Digital colposcopy is a promising technology for the detection of cervical intraepithelial neoplasia. Automated analysis of colposcopic images could provide an inexpensive alternative to existing screening tools. Our goal is to develop a diagnostic tool that can automatically identify neoplastic tissue from digital images. A multispectral digital colposcope (MDC) is used to acquire reflectance images of the cervix with white light before and after acetic-acid application in 29 patients. A diagnostic image analysis tool is developed to identify neoplasia in the digital images. The digital image analysis is performed in two steps. First, similar optical patterns are clustered together. Second, classification algorithms are used to determine the probability that these regions contain neoplastic tissue. The classification results of each patient's images are assessed relative to the gold standard of histopathology. Acetic acid induces changes in the intensity of reflected light as well as the ratio of green to red reflected light. These changes are used to differentiate high-grade squamous intraepithelial (HGSIL) and cancerous lesions from normal or low-grade squamous intraepithelial (LGSIL) tissue. We report diagnostic performance with a sensitivity of 79% and a specificity of 88%. We show that diagnostically useful digital images of the cervix can be obtained using a simple and inexpensive device, and that automated image analysis algorithms show a potential to identify histologically neoplastic tissue areas.
An effective cancer control strategy requires improved early detection methods, patient-specific drug selection, and the ability to assess response to targeted therapeutics. Recently, plasmon resonance coupling between closely spaced metal nanoparticles has been used to develop ultrasensitive bioanalytical assays in vitro. We demonstrate the first in vivo application of plasmon coupling for molecular imaging of carcinogenesis. We describe molecular-specific gold bioconjugates to image epidermal growth factor receptor (EGFR); these conjugates can be delivered topically and imaged noninvasively in real time. We show that labeling with gold bioconjugates gives information on the overexpression and nanoscale spatial relationship of EGF receptors in cell membranes, both of which are altered in neoplasia. EGFR-mediated aggregation of gold nanoparticles in neoplastic cells results in more than a 100-nm color shift and a contrast ratio of more than tenfold in images of normal and precancerous epithelium in vivo, dramatically increasing contrast beyond values reported previously for antibody-targeted fluorescent dyes.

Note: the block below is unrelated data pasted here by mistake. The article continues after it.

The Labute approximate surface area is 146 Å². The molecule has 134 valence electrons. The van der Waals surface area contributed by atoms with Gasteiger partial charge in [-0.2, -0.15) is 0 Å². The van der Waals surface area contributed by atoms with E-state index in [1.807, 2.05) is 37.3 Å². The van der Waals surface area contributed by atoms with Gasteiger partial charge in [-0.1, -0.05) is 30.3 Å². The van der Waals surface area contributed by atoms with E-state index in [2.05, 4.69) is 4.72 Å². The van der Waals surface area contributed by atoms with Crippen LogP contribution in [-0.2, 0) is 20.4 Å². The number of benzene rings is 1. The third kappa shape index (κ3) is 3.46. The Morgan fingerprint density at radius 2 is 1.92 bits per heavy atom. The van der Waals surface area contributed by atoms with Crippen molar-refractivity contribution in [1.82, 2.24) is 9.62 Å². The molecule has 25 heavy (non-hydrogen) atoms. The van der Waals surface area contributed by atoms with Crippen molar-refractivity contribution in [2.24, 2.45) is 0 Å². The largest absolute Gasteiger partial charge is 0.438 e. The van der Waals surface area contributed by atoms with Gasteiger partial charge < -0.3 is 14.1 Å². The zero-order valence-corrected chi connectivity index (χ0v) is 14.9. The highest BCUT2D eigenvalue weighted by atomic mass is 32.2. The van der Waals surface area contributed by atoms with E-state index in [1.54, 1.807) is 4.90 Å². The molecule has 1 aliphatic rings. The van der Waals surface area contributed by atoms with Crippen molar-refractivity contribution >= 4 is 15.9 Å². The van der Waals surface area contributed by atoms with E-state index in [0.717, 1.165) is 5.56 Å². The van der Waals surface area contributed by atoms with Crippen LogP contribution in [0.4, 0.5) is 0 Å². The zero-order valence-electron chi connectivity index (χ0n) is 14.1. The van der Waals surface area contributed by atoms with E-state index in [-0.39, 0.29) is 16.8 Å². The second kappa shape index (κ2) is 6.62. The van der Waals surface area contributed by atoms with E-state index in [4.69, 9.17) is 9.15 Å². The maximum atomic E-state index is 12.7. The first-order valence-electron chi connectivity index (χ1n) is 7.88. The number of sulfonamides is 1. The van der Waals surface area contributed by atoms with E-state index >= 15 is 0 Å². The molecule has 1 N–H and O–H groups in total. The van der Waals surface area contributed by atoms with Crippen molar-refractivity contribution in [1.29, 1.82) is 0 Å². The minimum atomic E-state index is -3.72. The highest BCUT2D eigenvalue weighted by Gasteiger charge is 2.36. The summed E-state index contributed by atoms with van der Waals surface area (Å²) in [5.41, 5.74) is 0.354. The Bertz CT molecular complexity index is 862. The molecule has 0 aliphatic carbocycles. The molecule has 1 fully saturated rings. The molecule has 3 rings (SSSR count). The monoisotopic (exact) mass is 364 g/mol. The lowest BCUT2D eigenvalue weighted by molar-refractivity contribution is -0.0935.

Measurement quality assurance plans for optical devices should be a mandatory part of grant funding submissions and
should explicitly affect scoring during review. These should include calibration strategy, standards selection strategy,
performance verification plan, performance validation plan and thorough preclinical performance validation. A
multispectral digital colposcope (MDC) has been designed to collect image data from patients as part of an NIH
sponsored clinical trial, based on a technology assessment model. Calibration strategy, standards selection and
performance verification methods are presented that may be used as a template for smaller groups or more limited
studies. With the MDC, red green and blue fluorescence images are captured under ultraviolet light excitation and red
and green images are captured under blue light excitation. Red, green and blue reflectance images are captured under
broadband white light illumination from a metal halide lamp in three modes - ordinary reflectance, and with polarized
illumination in combination with parallel and cross-polarized filtered imaging. The highly automated system was
designed to collect images of the cervix prior to and following the application of acetic acid. Three systems have been
built and will be operated in clinics in Vancouver, Canada, Houston, Texas and other locations in the developed and
developing world including Nigeria. The system is designed with a comprehensive set of calibration and performance
verification standards, based on our experience with large scale multi-center spectroscopy clinical trials and
measurements are made frequently prior to and following patient measurements. Automated performance verification
procedures are being designed based on measurements made during pilot studies to facilitate larger clinical trials.